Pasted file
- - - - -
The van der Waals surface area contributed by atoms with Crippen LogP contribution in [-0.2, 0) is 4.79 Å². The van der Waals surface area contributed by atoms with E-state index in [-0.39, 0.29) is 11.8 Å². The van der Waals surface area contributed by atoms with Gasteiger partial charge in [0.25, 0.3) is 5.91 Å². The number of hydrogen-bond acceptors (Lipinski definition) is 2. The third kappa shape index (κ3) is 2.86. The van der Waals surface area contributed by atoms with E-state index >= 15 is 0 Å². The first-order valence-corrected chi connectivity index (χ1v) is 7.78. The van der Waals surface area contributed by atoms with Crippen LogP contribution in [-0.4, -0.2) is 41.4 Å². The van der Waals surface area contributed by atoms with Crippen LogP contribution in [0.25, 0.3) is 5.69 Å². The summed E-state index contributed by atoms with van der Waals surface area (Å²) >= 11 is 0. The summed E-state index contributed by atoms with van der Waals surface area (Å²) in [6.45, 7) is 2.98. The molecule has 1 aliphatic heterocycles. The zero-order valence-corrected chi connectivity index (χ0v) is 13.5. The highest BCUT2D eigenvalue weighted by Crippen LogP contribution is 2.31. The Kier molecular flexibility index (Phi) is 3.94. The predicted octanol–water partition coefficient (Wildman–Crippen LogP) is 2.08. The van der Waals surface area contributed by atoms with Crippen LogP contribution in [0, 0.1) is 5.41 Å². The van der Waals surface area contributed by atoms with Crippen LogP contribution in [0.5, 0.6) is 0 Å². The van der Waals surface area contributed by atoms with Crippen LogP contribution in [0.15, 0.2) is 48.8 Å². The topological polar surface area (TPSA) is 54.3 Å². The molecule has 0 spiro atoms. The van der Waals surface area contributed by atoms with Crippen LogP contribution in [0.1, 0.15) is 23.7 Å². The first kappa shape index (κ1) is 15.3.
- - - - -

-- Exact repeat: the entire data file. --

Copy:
The van der Waals surface area contributed by atoms with Crippen LogP contribution in [-0.2, 0) is 4.79 Å². The van der Waals surface area contributed by atoms with E-state index in [-0.39, 0.29) is 11.8 Å². The van der Waals surface area contributed by atoms with Gasteiger partial charge in [0.25, 0.3) is 5.91 Å². The number of hydrogen-bond acceptors (Lipinski definition) is 2. The third kappa shape index (κ3) is 2.86. The van der Waals surface area contributed by atoms with E-state index >= 15 is 0 Å². The first-order valence-corrected chi connectivity index (χ1v) is 7.78. The van der Waals surface area contributed by atoms with Crippen LogP contribution in [-0.4, -0.2) is 41.4 Å². The van der Waals surface area contributed by atoms with Crippen LogP contribution in [0.25, 0.3) is 5.69 Å². The summed E-state index contributed by atoms with van der Waals surface area (Å²) >= 11 is 0. The summed E-state index contributed by atoms with van der Waals surface area (Å²) in [6.45, 7) is 2.98. The molecule has 1 aliphatic heterocycles. The zero-order valence-corrected chi connectivity index (χ0v) is 13.5. The highest BCUT2D eigenvalue weighted by Crippen LogP contribution is 2.31. The Kier molecular flexibility index (Phi) is 3.94. The predicted octanol–water partition coefficient (Wildman–Crippen LogP) is 2.08. The van der Waals surface area contributed by atoms with Crippen LogP contribution in [0, 0.1) is 5.41 Å². The van der Waals surface area contributed by atoms with Crippen LogP contribution in [0.5, 0.6) is 0 Å². The van der Waals surface area contributed by atoms with Crippen LogP contribution in [0.15, 0.2) is 48.8 Å². The topological polar surface area (TPSA) is 54.3 Å². The molecule has 0 spiro atoms. The van der Waals surface area contributed by atoms with Crippen LogP contribution in [0.1, 0.15) is 23.7 Å². The first kappa shape index (κ1) is 15.3.